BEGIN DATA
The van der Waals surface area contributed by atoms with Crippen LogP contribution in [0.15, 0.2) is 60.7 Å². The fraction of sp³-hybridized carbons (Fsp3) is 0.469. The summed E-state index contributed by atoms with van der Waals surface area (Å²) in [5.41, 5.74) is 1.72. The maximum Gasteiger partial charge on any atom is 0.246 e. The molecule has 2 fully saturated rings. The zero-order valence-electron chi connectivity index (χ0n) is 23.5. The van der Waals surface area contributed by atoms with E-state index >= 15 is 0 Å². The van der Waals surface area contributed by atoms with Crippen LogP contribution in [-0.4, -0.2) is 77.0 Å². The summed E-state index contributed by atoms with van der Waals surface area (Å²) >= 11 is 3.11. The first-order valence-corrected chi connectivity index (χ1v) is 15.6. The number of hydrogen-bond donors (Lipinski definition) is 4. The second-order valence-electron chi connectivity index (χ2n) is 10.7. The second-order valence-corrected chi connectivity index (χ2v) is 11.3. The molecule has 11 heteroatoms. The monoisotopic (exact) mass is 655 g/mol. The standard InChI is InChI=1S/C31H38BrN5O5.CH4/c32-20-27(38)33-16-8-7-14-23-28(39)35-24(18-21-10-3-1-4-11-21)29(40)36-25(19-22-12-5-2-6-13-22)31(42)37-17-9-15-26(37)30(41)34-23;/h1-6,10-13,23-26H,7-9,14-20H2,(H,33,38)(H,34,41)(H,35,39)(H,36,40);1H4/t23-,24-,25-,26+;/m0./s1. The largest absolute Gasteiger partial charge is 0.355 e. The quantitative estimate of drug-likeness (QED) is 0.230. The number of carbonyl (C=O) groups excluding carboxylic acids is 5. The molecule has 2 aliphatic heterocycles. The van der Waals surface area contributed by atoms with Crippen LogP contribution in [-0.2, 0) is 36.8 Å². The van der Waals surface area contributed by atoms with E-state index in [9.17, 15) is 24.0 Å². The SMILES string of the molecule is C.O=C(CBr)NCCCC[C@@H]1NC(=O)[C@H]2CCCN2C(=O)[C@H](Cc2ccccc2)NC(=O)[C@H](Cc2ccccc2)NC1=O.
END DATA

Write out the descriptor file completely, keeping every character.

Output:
The van der Waals surface area contributed by atoms with Crippen LogP contribution in [0.15, 0.2) is 60.7 Å². The fraction of sp³-hybridized carbons (Fsp3) is 0.469. The summed E-state index contributed by atoms with van der Waals surface area (Å²) in [5.41, 5.74) is 1.72. The maximum Gasteiger partial charge on any atom is 0.246 e. The molecule has 2 fully saturated rings. The zero-order valence-electron chi connectivity index (χ0n) is 23.5. The van der Waals surface area contributed by atoms with E-state index >= 15 is 0 Å². The van der Waals surface area contributed by atoms with Crippen LogP contribution in [-0.4, -0.2) is 77.0 Å². The summed E-state index contributed by atoms with van der Waals surface area (Å²) >= 11 is 3.11. The first-order valence-corrected chi connectivity index (χ1v) is 15.6. The number of hydrogen-bond donors (Lipinski definition) is 4. The second-order valence-electron chi connectivity index (χ2n) is 10.7. The second-order valence-corrected chi connectivity index (χ2v) is 11.3. The molecule has 11 heteroatoms. The monoisotopic (exact) mass is 655 g/mol. The standard InChI is InChI=1S/C31H38BrN5O5.CH4/c32-20-27(38)33-16-8-7-14-23-28(39)35-24(18-21-10-3-1-4-11-21)29(40)36-25(19-22-12-5-2-6-13-22)31(42)37-17-9-15-26(37)30(41)34-23;/h1-6,10-13,23-26H,7-9,14-20H2,(H,33,38)(H,34,41)(H,35,39)(H,36,40);1H4/t23-,24-,25-,26+;/m0./s1. The largest absolute Gasteiger partial charge is 0.355 e. The quantitative estimate of drug-likeness (QED) is 0.230. The number of carbonyl (C=O) groups excluding carboxylic acids is 5. The molecule has 2 aliphatic heterocycles. The van der Waals surface area contributed by atoms with Crippen LogP contribution in [-0.2, 0) is 36.8 Å². The van der Waals surface area contributed by atoms with E-state index in [9.17, 15) is 24.0 Å². The SMILES string of the molecule is C.O=C(CBr)NCCCC[C@@H]1NC(=O)[C@H]2CCCN2C(=O)[C@H](Cc2ccccc2)NC(=O)[C@H](Cc2ccccc2)NC1=O.